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July 28, 1995 - Image 1

Resource type:
The Detroit Jewish News, 1995-07-28

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7 5¢



Puddle Jumpers

Families are moving a matter of blocks to be in a different school district.


hen Perry Rosen
stands at the
kitchen window of
her new house, she
can see her old
house a street
The same is al-
most true for the
Cohens and Klars,
who can visit their old neighborhood on an
evening stroll or bike ride.
The three Jewish families puddle-
jumped into nearby subdivisions based on
their common belief: their children will
get a better education in West Bloomfield
schools than in the Walled Lake
Consolidated School District.
They say the repeated failure of voters
in Walled Lake to approve additional funds
to build or renovate new schools prompted
their decision to move into a different school
Some local developers say they're aware
of at least a dozen Jewish families leav-
ing the district because of a perception that
Walled Lake schools aren't on par with
West Bloomfield's.
But, they agree, Walled Lake is still a
hot area for families moving west.
Enrollment in the schools is growing as the
population burgeons.
"I could see what was happening three
or four years ago with all the building go-
ing on and the lack of places to put people,"
Patty Cohen said. "I knew it was going to
be overcrowded soon, and I didn't want my
house to be up for sale with 20 other hous-
es. After we sold our house, a bunch went
up for sale."
Two years ago, Patty and her husband
Hiram moved their family, Stephen, 14,
and Michelle, 11, from Timber's Edge at
Farmington and 14 Mile roads to Woodcliff
on the Lake, three miles away.
The Cohens liked Pleasant Lake
Elementary School, where both children
attended before they moved.
But, "we noticed how the schools in
Walled Lake were not exactly what we'd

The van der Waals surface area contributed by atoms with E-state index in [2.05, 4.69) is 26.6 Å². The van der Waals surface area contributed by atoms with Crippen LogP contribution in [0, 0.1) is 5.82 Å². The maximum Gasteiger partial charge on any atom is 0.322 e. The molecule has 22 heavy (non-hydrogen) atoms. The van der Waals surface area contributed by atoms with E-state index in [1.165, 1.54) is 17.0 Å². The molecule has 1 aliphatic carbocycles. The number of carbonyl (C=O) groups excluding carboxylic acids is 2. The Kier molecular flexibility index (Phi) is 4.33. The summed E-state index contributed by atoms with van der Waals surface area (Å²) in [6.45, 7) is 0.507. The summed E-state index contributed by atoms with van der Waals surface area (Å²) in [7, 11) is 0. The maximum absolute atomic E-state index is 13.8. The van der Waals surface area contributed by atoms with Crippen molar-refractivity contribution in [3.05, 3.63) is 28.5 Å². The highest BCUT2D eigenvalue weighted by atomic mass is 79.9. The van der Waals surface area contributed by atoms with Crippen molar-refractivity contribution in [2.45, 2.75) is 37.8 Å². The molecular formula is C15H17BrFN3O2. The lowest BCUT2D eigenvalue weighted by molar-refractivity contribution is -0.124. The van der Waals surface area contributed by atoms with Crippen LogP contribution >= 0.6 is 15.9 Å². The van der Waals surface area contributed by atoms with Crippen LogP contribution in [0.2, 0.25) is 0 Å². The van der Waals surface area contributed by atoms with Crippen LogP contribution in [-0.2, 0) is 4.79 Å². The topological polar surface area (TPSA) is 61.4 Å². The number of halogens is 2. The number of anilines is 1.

hoped for in upper-level education. ...I don't
mean the people in Walled Lake don't care
about education, but it was much more fo-
cused in West Bloomfield," Mrs. Cohen ex-
Perry and Nathan Rosen are waiting
for their house to be completed in Village
Square, a new development connected on
the east to Timber's Edge, their old sub-
division. In the interim, they are living in
a nearby apartment.
Drake Road is a boundary between the
Walled Lake Consolidated and West
Bloomfield school districts.
Perry Rosen also was happy with


The Cohens moved three miles.

Michigan Education Assessment
Pleasant Lake Elementary, but swelling
class sizes and the latest bond defeat in Program (MEAP) scores last year in basic
February solidified her resolve to leave. subjects ranked Bloomfield Hills,
Even though her 9-year-old son Ari had one Birmingham, West Bloomfield, Troy and
year left in elementary school, she and her Lamphere students at the top.
Walled Lake schools didn't make it on
husband packed up the children and sold
the house. In the fall, Ari and twins Emily the list of 11 school districts that received
and Zachary, who are 6 1/2, will attend accreditation status from the state based
Doherty Elementary in the West on MEAP scores.
Per-pupil spending, however, varies
Bloomfield School District.
"There are five of us who came to Village widely between districts.
According to the Department of
Square, a few to Woodcliff, a few to Maple
Creek. When my house was for sale, there Education, per-pupil spending in Walled
were a lot for sale. Some people were ready Lake in the 1994/95 school year was
to move, but I think (the bond issue failure) $6,951.75, compared to $7,385.33 in West
was the last straw," Mrs. Rosen said.
Although the migration of families into
In the past five years, the school-age pop-
ulation in the Walled Lake schools grew by nearby subdivisions doesn't reach mass sta-
about 2,000 students. The Oakland County tus, it is significant enough to be noticed by
Development and Planning Division re- a few major developers in the county.
Herman Frankel of the Herman Frankel
ports the population of Walled Lake is 6,265
this year and is expected to grow to 8,217 Organization, the developer of Timber's
by the year 2010, making the enclave one Edge, the Woodcliff properties, Village
Square and Village Place, said he has made
of the fastest growing in the county.
Mark Mar, who with his wife Nori and a "tremendous number of sales from peo-
three children moved from Timber's Edge ple moving across the line.
"It's because of the school district," Mr.
to Village Place four blocks away, said half
the reason they left was heavy traffic on his Frankel said. "People in Walled Lake have
been unwilling to fund the district. ... The
old street.
But he acknowledged that he and his mentality that exists in the Walled Lake
family sought greener academic pastures School District is so different from the men-
in the West Bloomfield School District, tality in West Bloomfield." •
His daughter, Laurie Frankel, vice
which has a reputation that exceeds Walled

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